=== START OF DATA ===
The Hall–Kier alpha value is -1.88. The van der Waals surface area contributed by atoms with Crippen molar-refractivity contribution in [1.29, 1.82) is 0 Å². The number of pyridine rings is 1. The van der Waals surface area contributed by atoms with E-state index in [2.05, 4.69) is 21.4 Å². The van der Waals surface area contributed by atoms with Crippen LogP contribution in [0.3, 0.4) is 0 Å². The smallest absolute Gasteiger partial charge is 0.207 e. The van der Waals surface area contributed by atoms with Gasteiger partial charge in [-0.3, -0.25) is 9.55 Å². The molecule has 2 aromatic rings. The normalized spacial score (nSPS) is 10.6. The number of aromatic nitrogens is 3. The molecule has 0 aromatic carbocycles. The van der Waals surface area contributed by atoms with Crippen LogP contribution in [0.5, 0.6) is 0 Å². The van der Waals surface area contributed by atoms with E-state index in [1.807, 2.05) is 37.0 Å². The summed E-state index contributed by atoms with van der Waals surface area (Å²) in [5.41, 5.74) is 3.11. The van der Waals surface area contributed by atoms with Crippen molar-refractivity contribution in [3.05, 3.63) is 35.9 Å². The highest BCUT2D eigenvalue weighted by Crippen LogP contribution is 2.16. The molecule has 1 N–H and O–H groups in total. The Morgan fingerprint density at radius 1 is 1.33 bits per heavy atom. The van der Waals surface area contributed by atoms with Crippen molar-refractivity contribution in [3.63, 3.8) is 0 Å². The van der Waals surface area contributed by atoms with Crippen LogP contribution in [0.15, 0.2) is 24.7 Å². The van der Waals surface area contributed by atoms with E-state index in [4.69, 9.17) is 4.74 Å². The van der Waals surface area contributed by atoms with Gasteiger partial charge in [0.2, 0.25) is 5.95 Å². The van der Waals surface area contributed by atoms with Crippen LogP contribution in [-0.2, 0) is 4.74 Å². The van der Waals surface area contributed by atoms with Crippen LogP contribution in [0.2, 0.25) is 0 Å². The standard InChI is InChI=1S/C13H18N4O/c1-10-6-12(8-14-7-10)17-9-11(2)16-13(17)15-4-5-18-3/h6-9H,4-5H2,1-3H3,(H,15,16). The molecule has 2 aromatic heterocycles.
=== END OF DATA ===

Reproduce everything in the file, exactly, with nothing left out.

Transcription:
The Hall–Kier alpha value is -1.88. The van der Waals surface area contributed by atoms with Crippen molar-refractivity contribution in [1.29, 1.82) is 0 Å². The number of pyridine rings is 1. The van der Waals surface area contributed by atoms with E-state index in [2.05, 4.69) is 21.4 Å². The van der Waals surface area contributed by atoms with Crippen LogP contribution in [0.3, 0.4) is 0 Å². The smallest absolute Gasteiger partial charge is 0.207 e. The van der Waals surface area contributed by atoms with Gasteiger partial charge in [-0.3, -0.25) is 9.55 Å². The molecule has 2 aromatic rings. The normalized spacial score (nSPS) is 10.6. The number of aromatic nitrogens is 3. The molecule has 0 aromatic carbocycles. The van der Waals surface area contributed by atoms with Crippen LogP contribution in [0.5, 0.6) is 0 Å². The van der Waals surface area contributed by atoms with E-state index in [1.807, 2.05) is 37.0 Å². The summed E-state index contributed by atoms with van der Waals surface area (Å²) in [5.41, 5.74) is 3.11. The van der Waals surface area contributed by atoms with Crippen molar-refractivity contribution in [3.05, 3.63) is 35.9 Å². The highest BCUT2D eigenvalue weighted by Crippen LogP contribution is 2.16. The molecule has 1 N–H and O–H groups in total. The Morgan fingerprint density at radius 1 is 1.33 bits per heavy atom. The van der Waals surface area contributed by atoms with Crippen molar-refractivity contribution in [3.63, 3.8) is 0 Å². The van der Waals surface area contributed by atoms with Crippen LogP contribution in [0.15, 0.2) is 24.7 Å². The van der Waals surface area contributed by atoms with E-state index in [4.69, 9.17) is 4.74 Å². The van der Waals surface area contributed by atoms with Gasteiger partial charge in [0.2, 0.25) is 5.95 Å². The van der Waals surface area contributed by atoms with Crippen LogP contribution in [-0.2, 0) is 4.74 Å². The van der Waals surface area contributed by atoms with Crippen LogP contribution in [0.2, 0.25) is 0 Å². The standard InChI is InChI=1S/C13H18N4O/c1-10-6-12(8-14-7-10)17-9-11(2)16-13(17)15-4-5-18-3/h6-9H,4-5H2,1-3H3,(H,15,16). The molecule has 2 aromatic heterocycles.